Kensington Market's Jewish families sold food and wares from stands in front of their homes in the 1920s. Today, the neighborhood is a maze of narrow streets and alleys filled with vendors of ethnic foods, vintage wear and handcrafted items, and enlivened by multicultural music streaming from splashily colored Victorian houses. Bounded by Dundas Street, Spadina Avenue, Baldwin Street and Augusta Avenue. (

Toronto's largest Chinatown is perpetually buzzing with activity and the pungent aroma of sesame oil. Laden with dumpling and noodle spots, fish markets, exotic fruits stands and Chinese tchotchke shops, it's a feast for the senses. Spadina Avenue between Queen Street West and College Street. (

Distillery District, an internationally acclaimed pedestrian-only village, is home to many of Toronto's hottest designer boutiques, artisan shops and galleries, performance venues, award-winning restaurants and summertime weekend food festivals. Most venues are housed in restored red-brick, Victorian-era buildings of the Gooderham & Worts distillery. Mill Street, between Parliament Street and Cherry Street. (

West Queen West is full of emerging designers, artists, custom clothiers, home furnishings and antiques shops, and cafes featuring creative cuisine. It encompasses colorful Trinity Bellwoods Park, abuzz with fascinating, fashionable people, friendly dogs and organized drum circles. Queen Street West, between Bathurst Street and Gladstone Avenue. (

Roncesvalles Village (Little Poland) is where you can get Eastern European fare, including handmade perogies, tangy sauerkraut and borscht. The streets here are a throwback to the shtetl offering butchers, bakers, Canada's oldest movie houses and furniture makers. Roncesvalles Avenue between King Street and Dundas Street West (


Church-Wellesley Village, Toronto's lesbian, gay, bisexual and transgender district, offers bustling streets flanked with galleries, theater companies, bars, coffee cafes and small shops. Church Street from Wellesley south to Alexander Street. (


In a city filled with hundreds of innovative chefs on a quest to reinvent Canada's traditional and ethnic dishes, and with dozens of eateries opening each month, choosing just one can be overwhelming. Even the airport offers exciting eating, with nine new restaurants this summer, including The Hearth by celebrity chef Lynn Crawford, Twist by chef, TV host and recording artist Roger Mooking, and Asian Kitchen by "Iron Chef" Susur Lee.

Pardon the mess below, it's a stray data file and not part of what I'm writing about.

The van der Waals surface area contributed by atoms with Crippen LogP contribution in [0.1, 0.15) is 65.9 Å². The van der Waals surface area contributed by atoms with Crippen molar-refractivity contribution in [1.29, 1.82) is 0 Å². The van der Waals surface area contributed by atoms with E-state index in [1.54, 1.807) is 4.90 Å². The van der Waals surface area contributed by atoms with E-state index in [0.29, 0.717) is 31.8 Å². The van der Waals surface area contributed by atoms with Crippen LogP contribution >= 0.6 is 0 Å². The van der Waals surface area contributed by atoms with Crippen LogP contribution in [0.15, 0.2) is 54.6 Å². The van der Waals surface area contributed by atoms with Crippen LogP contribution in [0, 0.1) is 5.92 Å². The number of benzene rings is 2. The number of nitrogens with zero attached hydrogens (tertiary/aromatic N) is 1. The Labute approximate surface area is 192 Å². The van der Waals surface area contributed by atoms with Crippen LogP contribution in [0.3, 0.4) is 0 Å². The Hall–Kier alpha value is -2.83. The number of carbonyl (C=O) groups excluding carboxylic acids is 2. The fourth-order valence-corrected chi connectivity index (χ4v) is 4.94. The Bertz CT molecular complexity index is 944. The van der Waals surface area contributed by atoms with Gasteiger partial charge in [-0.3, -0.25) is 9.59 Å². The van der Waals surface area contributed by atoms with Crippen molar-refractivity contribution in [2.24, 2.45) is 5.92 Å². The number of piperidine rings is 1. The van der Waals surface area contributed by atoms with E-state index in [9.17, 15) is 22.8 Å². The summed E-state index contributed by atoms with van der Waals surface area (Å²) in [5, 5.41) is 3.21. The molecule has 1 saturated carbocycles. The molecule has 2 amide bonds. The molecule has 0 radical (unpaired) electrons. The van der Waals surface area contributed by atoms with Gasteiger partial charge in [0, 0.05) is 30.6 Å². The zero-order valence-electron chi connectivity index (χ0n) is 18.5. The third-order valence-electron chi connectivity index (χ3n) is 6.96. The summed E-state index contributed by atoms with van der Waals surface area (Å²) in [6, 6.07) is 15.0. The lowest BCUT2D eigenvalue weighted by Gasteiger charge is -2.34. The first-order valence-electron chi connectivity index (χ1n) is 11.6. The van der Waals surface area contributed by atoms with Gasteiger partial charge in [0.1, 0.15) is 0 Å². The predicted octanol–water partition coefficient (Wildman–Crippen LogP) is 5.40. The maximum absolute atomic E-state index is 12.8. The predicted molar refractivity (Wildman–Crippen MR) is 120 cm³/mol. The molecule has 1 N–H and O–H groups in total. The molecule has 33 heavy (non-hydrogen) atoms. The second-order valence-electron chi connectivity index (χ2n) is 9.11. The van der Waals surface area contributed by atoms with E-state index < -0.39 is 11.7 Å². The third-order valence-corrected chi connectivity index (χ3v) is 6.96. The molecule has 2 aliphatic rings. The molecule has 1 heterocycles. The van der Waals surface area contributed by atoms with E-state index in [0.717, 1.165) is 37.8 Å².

Starfish Oyster Bar & Grill It's worth a visit just to watch the restaurant's assortment of oysters being shucked by the official World Oyster Opening Champion, Patrick McMurray. The menu changes daily to incorporate daily fresh catches. (100 Adelaide St,

Canoe Restaurant This is ranked one of Canada's top restaurants. Executive chef Anthony Walsh has established a new regional cuisine by incorporating the country's vast indigenous bounty, including an innovative vegetarian and vegan menu. Located atop the TD Bank Tower, the panoramic view of the city isn't bad either. (66 Wellington St. W., 54th Floor,

Pomegranate Surely there are few dishes as aesthetically alluring as Persian fare. Pomegranate's is as fragrant, colorful and complex as it is flavorful. Qeymeh is a tangy stew with tomato, yellow peas, lamb, dried lime and cinnamon. The Morasa Polo incorporates carrots, blueberries, almond, pistachio, orange peel and a braised lamb shank over basmati rice. Desserts are simple, designed to cool and cleanse the palate. (420 College St.,


If you go

Getting there

Flight time is about 1 hour, 45 minutes from Baltimore. Air Canada offers 26 nonstop flights a week from BWI-Marshall Airport into Toronto Pearson International Airport. Fares starting around $240 round-trip.


Fairmont Royal York, 100 Front St. W., A Toronto landmark, the posh four-diamond hotel is located in the heart of downtown and connected to the underground city. If you're a foodie- and who isn't? - check out the Shop With Chef Package and explore his prized culinary haunts on a unique shopping and tasting tour.

The Omni King Edward Hotel, 37 King St. E., A century ago, this opulent, art-filled environment was Toronto's first luxury digs and has remained a posh contender. If you're into Old World high tea, dress up and step into the scene here from 2:30 p.m. to 5 p.m. Fridays through Sundays.


Thompson Toronto, 550 Wellington St. West, Set in the city's most eclectic arts district, all 102 guest rooms feature floor-to-ceiling windows with sweeping views of the city. The rooftop lounge features a 40-foot infinity swimming pool filled with beautiful people..


Insiders will advise you to avoid the single-ride fare on Toronto Transit (TTC), which includes the subway, streetcar and bus. Instead, purchase a day pass and enjoy unlimited rides. The big deal happens on weekends and holidays, when a day pass provides unlimited travel for two adults traveling with up to four kids. Go to

Pedestrian Sundays is a fabulous event where the streets of Kensington Market close down to cars and showcase the wares of local businesses, artisans and live entertainment. The last Sunday of every month. Go to

Don't miss Heritage Toronto's plaques and markers placed around the city commemorating key people, places and events which have shaped the city. Go to